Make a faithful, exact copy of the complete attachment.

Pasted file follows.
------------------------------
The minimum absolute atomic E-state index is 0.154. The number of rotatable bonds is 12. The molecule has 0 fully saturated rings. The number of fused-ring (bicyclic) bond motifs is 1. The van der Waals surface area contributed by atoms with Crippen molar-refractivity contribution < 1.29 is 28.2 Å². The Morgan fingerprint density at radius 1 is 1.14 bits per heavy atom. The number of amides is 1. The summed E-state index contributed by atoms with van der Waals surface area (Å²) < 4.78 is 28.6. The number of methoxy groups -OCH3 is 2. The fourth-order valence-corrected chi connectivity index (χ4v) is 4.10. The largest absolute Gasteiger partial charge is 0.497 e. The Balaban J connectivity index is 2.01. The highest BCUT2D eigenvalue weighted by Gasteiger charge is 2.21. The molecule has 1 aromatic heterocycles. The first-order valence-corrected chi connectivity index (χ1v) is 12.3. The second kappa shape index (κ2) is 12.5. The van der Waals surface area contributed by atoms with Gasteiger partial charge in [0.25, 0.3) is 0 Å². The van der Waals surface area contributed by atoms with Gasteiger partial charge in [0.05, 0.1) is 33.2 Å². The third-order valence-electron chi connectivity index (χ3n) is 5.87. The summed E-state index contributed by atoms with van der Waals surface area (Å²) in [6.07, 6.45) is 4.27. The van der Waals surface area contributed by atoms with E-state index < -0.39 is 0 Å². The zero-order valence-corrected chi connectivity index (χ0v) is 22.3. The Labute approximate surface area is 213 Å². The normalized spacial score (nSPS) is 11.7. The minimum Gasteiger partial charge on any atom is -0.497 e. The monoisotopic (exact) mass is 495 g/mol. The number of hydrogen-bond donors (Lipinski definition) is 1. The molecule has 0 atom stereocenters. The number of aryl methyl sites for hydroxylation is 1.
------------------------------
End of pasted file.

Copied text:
The minimum absolute atomic E-state index is 0.154. The number of rotatable bonds is 12. The molecule has 0 fully saturated rings. The number of fused-ring (bicyclic) bond motifs is 1. The van der Waals surface area contributed by atoms with Crippen molar-refractivity contribution < 1.29 is 28.2 Å². The Morgan fingerprint density at radius 1 is 1.14 bits per heavy atom. The number of amides is 1. The summed E-state index contributed by atoms with van der Waals surface area (Å²) < 4.78 is 28.6. The number of methoxy groups -OCH3 is 2. The fourth-order valence-corrected chi connectivity index (χ4v) is 4.10. The largest absolute Gasteiger partial charge is 0.497 e. The Balaban J connectivity index is 2.01. The highest BCUT2D eigenvalue weighted by Gasteiger charge is 2.21. The molecule has 1 aromatic heterocycles. The first-order valence-corrected chi connectivity index (χ1v) is 12.3. The second kappa shape index (κ2) is 12.5. The van der Waals surface area contributed by atoms with Gasteiger partial charge in [0.25, 0.3) is 0 Å². The van der Waals surface area contributed by atoms with Gasteiger partial charge in [0.05, 0.1) is 33.2 Å². The third-order valence-electron chi connectivity index (χ3n) is 5.87. The summed E-state index contributed by atoms with van der Waals surface area (Å²) in [6.07, 6.45) is 4.27. The van der Waals surface area contributed by atoms with E-state index < -0.39 is 0 Å². The zero-order valence-corrected chi connectivity index (χ0v) is 22.3. The Labute approximate surface area is 213 Å². The normalized spacial score (nSPS) is 11.7. The minimum Gasteiger partial charge on any atom is -0.497 e. The monoisotopic (exact) mass is 495 g/mol. The number of hydrogen-bond donors (Lipinski definition) is 1. The molecule has 0 atom stereocenters. The number of aryl methyl sites for hydroxylation is 1.